Executives from 15 auto companies met with U.S. Transportation Secretary Anthony Foxx last month to discussed specific industrywide actions that hopefully will improve safety on our highways. They also discussed how to prevent cars from being hacked. The meeting was convened after record numbers of cars have been recalled in the last several years. Secretary Foxx requested that the executives “come to Washington to discuss how they and the department can work together.” Participants were asked to come prepared with suggestions to share, and to work toward “concrete commitments to industrywide safety measures.” Secretary Foxx brought the automakers to Washington to discuss the need for accurate reporting of safety defects, following instances where automakers were fined for being late on reporting potential fatal mechanical flaws to regulators. The following are examples of why this meeting was needed:
• Last month, Japanese air-bag supplier Takata Corp. agreed to a record civil penalty of as much as $200 million after a National Highway Traffic Safety Administration (NHTSA) investigation into explosions linked to the company’s product that have killed eight people worldwide and caused dozens of serious injuries. The agency said the company engaged in a pattern of misleading regulators and providing selective, incomplete or inaccurate information to automakers and consumers.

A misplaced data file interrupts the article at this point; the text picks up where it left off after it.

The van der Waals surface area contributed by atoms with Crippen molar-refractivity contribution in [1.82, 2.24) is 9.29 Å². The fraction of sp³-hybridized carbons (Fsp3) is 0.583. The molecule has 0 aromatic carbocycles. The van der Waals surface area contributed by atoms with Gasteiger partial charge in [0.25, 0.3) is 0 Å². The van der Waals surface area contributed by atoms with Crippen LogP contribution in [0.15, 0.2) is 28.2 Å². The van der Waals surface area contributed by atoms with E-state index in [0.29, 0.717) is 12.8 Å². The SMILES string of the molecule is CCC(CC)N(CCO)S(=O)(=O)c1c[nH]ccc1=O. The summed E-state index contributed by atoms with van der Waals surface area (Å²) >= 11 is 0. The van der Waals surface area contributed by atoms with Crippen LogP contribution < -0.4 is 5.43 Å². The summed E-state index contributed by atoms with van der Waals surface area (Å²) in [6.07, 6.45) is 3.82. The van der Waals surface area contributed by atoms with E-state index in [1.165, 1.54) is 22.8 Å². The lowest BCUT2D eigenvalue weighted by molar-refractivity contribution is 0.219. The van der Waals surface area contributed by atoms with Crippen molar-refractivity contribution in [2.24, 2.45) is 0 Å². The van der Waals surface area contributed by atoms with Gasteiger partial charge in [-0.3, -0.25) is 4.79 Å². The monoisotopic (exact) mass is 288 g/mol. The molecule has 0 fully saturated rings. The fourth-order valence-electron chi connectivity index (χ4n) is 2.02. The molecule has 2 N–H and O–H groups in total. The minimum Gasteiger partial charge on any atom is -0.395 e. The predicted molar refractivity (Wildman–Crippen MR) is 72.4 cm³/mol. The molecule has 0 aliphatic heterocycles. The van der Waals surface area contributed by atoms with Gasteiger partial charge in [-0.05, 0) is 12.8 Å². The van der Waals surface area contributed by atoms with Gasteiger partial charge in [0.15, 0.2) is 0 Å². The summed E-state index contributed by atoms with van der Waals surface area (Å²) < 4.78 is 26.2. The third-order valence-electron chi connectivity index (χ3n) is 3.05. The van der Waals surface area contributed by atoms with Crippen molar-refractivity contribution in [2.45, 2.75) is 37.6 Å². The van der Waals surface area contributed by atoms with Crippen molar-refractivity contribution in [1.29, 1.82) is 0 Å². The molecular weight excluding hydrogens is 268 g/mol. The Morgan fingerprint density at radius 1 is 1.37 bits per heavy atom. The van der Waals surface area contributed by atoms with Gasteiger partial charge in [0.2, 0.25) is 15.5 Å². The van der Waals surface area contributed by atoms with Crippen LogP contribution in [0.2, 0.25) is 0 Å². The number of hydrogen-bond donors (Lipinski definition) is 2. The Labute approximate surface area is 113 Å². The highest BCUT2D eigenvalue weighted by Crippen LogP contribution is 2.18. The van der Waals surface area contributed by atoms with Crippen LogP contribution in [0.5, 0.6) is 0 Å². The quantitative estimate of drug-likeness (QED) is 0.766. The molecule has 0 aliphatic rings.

• In July, Fiat Chrysler agreed to pay a record $105 million penalty and take steps to change its actions following a government investigation of the company’s handling of 23 recalls involving more than 11 million cars and trucks. The automaker was also fined an additional $70 million in December. I will write more on that below.
Cyber security was also a topic discussed at the meeting. Secretary Foxx asked at the meeting how the government and industry can work together to improve cybersecurity. Earlier this year, Fiat Chrysler issued two recalls to fix cybersecurity vulnerabilities, after hackers were able to take control of a Jeep Cherokee using a laptop from a remote location.
Companies represented at the meeting were reported to be Volkswagen AG, BMW AG, Fiat Chrysler Automobiles NV, Ford Motor Co., General Motors Co., Honda Motor Co., Hyundai Motor Co., Jaguar Land Rover Automotive Plc, Kia Motors Corp., Mazda Motor Corp., Mitsubishi Corp., Nissan Motor Co., Subaru of America Inc., Tesla Motors Inc., and Toyota Motor Corp. Hopefully, the meeting was a success. At least it means that Secretary Foxx recognized that there are some serious safety-related problems that demand attention and require a fix.
Source: Insurance Journal
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